Autoimmune disease is the third most common disease category after cancer and heart disease. Current therapies often rely on broad-spectrum immunosuppressive drugs to reduce inflammation and thus prevent permanent organ damage and chronic disease. Neutrophils are considered short-lived cells with degradative properties that associate with organ damage in diseases ranging from rheumatoid arthritis and Crohn?s to lupus nephritis. Deletion of activating Fc?Rs, receptors for IgG protects from organ damage in many mouse models of autoimmune diseases and Fc?R SNPs are linked to rheumatoid arthritis, lupus and other autoimmune disorders. We have shown that IgG-immune complex deposition within blood vessels triggers rapid neutrophil capture via their own Fc?Rs and subsequent renal injury in a model of glomerulonephritis, suggesting that neutrophil Fc?Rs serve as a key link between IgG deposition and organ damage. What is the fate of activated neutrophils? Neutrophils can transdifferentiate into dendritic cells (DC) in response to cytokines in vitro and neutrophils with DC markers (nDC) are observed in inflamed mouse and human tissues. This suggests that the neutrophil imprint may go beyond the acute stages of inflammation. Based on preliminary data in mouse models and lupus patient blood we propose the following. Neutrophil Fc?R engagement with multivalent IgG-complexed antigen induces neutrophil transdifferentiation into immunogenic, antigen cross-presenting nDCs that elicit T cell dependent acquired immunity and organ damage, which contributes to the transition from acute to chronic autoimmune disease. This hypothesis will be tested using our humanized Fc?R mice, neutrophil reporter mice, mouse models of autoimmune target organ injury and systemic lupus erythematosus (SLE) patient blood coupled with transcriptome profiling, functional assays and multiphoton intravital microscopy.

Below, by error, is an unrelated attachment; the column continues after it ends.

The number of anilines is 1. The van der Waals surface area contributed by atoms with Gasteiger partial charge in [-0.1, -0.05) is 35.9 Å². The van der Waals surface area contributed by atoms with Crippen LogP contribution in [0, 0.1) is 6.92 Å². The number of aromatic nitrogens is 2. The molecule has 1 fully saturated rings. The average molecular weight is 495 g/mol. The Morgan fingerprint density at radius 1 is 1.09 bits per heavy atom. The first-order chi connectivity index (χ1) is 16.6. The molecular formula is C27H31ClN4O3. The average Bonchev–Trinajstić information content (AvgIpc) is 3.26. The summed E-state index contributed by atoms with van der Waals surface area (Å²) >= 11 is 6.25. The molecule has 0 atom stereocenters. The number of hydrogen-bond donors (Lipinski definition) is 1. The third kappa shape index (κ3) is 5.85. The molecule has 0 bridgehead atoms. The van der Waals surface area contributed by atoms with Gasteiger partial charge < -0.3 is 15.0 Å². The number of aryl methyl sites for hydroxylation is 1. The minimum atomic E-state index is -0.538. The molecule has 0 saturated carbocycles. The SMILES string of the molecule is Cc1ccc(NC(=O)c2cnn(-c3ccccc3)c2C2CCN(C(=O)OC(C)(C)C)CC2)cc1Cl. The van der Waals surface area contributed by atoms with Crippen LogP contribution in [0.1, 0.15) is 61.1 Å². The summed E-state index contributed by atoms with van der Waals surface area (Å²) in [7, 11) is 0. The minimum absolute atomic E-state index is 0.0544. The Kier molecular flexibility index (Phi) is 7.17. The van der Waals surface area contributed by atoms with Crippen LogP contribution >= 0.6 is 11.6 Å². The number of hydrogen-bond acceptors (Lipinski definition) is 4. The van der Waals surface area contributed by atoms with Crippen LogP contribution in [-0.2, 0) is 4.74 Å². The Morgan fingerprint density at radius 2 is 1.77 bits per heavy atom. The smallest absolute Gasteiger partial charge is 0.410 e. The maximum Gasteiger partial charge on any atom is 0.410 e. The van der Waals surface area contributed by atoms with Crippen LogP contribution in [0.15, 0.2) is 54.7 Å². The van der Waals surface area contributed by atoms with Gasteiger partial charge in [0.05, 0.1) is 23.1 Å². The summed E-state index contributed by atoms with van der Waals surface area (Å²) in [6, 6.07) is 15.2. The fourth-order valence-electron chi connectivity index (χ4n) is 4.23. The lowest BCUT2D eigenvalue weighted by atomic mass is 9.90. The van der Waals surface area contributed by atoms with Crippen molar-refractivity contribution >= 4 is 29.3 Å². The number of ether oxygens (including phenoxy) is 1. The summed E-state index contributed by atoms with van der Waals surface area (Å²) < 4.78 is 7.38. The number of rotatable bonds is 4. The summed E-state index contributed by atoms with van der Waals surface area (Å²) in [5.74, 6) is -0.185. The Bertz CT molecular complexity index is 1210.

In specific aims, we propose to understand the molecular underpinnings of the Fc?R dependent neutrophil to DC transition, the evolution of nDC fate, trafficking and immunogenic profile during the course of IgG mediated inflammation and the role of nDCs in promoting organ damage. Here, we will focus on nephrotoxic nephritis, a model of glomerulonephritis that mimics aspects of the effector phase of lupus nephritis, and T cell mediated tubulointerstitial nephritis, which are leading causes of end stage renal disease, but fully anticipate a broader applicability of our results to other IgG-mediated autoimmune diseases. Successful completion of our aims will lead to the characterization of a unique population of potent antigen presenting cells that develop from neutrophils exposed to autoantibody-ICs and may provide evidence that they establish a feed forward loop that fuels inflammation and thus increases the risk for transition to chronic autoimmune disease. We anticipate that this will lay the groundwork for elucidating novel points for therapeutic intervention in autoimmune disorders.

Public Health Relevance

Neutrophils initiate organ damage in many autoimmune diseases driven by antibody-antigen immune complexes. We have shown that IgG antibody deposition within blood vessels triggers rapid neutrophil capture and tissue injury via their IgG receptors, called Fc?Rs, suggesting that these receptors serve as a key link between autoantibody deposition and organ damage. In this project we will interrogate whether Fc?R activated neutrophils convert into longer lived antigen presenting cells, which activate T cells to fuel inflammation and associated organ damage in autoimmune disorders.

National Institute of Health (NIH)
National Institute of Allergy and Infectious Diseases (NIAID)
Research Project (R01)
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Special Emphasis Panel (ZRG1)
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Johnson, David R
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Brigham and Women's Hospital
United States
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